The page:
With the World Series ending, players are now eligible to file for free agency. They have fifteen days to do so following the last game of the season, so the filing period will end November 12th. So, for the next couple of weeks, you’re going to see headlines of non-news stories such as “Alfonso Soriano files for free agency.” Of course, this is about as newsworthy as “Alfonso Soriano rises from bed and ponders navel.” Players who are eligible for free agency almost always file. They want to test their market value, and in most cases, if they wanted to stay with (or were wanted by) their original team, they’d have already signed an extension.
This is also the period where we begin to hear the rumors of what players are asking for, as teams begin to get a feel for what a player thinks their value should be. A lot of the early numbers are going to be bogus; Alfonso Soriano’s not going to get $18 million a year, but it’s in his agents best interest to get that number out there now as they attempt to get him as much money as humanly possible.
One of the other annual traditions of the beginning of the free agent passage is that people start hauling out the old incorrect cliche that a player “is worth what the market will bear.” In an efficient economic model, this is generally true, but MLB’s salary structure isn’t anything like an efficient economic model, and it’s not supposed to be. Because of the existance of a massive player pool whose salaries aren’t determined by a free market, a rationale floor is created for the value of a certain production level. If a few general managers get together and decide that a 4 win player like Alfonso Soriano is worth $16 million per season, that doesn’t establish his actual value – it establishes that they suck at their jobs.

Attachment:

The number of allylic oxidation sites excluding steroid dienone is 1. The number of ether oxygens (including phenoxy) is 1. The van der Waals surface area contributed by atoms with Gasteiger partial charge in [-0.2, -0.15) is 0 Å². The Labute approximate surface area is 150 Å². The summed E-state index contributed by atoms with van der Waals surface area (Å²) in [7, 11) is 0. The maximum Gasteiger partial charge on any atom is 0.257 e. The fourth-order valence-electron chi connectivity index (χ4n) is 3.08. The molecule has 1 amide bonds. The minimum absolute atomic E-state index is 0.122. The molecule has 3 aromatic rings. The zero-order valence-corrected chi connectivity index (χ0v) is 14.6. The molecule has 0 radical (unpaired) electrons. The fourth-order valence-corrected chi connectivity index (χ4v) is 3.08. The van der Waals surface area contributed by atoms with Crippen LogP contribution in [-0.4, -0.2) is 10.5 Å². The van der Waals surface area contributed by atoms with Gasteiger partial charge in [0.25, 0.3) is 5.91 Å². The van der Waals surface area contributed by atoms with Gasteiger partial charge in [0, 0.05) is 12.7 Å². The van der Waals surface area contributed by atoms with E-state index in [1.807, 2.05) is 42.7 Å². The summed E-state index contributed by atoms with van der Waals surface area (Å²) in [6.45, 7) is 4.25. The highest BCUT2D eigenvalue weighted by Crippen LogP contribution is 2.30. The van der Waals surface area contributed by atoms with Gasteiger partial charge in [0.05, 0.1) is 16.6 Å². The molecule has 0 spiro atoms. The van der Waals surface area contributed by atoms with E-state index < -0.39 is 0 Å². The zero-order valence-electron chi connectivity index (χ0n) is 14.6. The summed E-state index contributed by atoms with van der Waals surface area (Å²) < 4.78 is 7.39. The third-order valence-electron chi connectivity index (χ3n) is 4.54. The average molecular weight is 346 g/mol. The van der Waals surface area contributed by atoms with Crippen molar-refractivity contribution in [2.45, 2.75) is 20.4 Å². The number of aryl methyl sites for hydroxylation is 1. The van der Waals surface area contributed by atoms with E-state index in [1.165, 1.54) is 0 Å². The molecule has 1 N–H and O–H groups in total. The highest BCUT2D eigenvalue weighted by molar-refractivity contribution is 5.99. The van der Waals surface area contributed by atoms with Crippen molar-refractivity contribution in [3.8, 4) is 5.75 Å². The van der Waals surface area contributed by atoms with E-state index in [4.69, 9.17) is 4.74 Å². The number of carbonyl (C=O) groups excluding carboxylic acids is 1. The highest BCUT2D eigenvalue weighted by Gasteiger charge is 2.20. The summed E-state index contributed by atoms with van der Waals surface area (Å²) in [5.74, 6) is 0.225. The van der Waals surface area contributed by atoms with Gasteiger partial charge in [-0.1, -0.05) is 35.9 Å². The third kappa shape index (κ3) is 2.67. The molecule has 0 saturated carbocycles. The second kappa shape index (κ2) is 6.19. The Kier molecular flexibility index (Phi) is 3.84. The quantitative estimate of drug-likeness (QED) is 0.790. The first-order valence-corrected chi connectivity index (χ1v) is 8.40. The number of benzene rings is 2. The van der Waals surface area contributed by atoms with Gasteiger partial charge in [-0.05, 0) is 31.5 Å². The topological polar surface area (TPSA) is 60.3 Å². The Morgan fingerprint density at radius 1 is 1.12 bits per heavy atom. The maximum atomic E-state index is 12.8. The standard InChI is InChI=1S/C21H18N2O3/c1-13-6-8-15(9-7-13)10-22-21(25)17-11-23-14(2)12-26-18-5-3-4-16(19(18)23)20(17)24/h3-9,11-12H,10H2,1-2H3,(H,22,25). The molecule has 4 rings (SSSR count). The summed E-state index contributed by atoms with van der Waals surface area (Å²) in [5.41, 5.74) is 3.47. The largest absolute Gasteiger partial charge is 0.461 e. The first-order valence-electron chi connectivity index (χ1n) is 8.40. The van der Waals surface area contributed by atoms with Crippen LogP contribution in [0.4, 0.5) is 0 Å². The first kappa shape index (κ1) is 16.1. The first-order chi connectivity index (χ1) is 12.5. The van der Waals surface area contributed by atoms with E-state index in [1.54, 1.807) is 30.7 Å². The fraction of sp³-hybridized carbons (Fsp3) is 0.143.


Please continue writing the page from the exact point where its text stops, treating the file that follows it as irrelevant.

In general, the free agent market in the last few years has been significantly overheated, as teams have failed to hold a rationale line on market valued salaries, instead chasing after pennants by throwing good money after bad. It’s going to happen again this winter, and this might be the ugliest winter yet in terms of amazingly bad contracts being handed out to mediocre players.
When Randy Wolf starts signing for $30 million over three years, the correct response is not that the Mariners are just going to have to buck it up and get in the game if they want to contend, but instead, a well run organization would see their competitors wasting money and look for values elsewhere. There will be values on the trade market. There are values to be found in minor league free agency. There are often values in the low-end of the free agent pool.
If someone offers Jason Schmidt more than 3 years, $30 million (and they will, by a long shot), the Mariners need to have the stones to walk away. It’s not fear, it’s not a lack of commitment to winning, and it’s not an inability to read the market. Free Agency is a wildly inefficient market and, in general, a terrible way to build a roster. The Mariners would do well to let other teams spend themselves into oblivion. This is the worst free agent crop in recent memory, and it comes at a time when teams are flush with cash.
If the Mariners didn’t sign one free agent this offseason, I wouldn’t cry. There are other ways to build a roster. Better ways.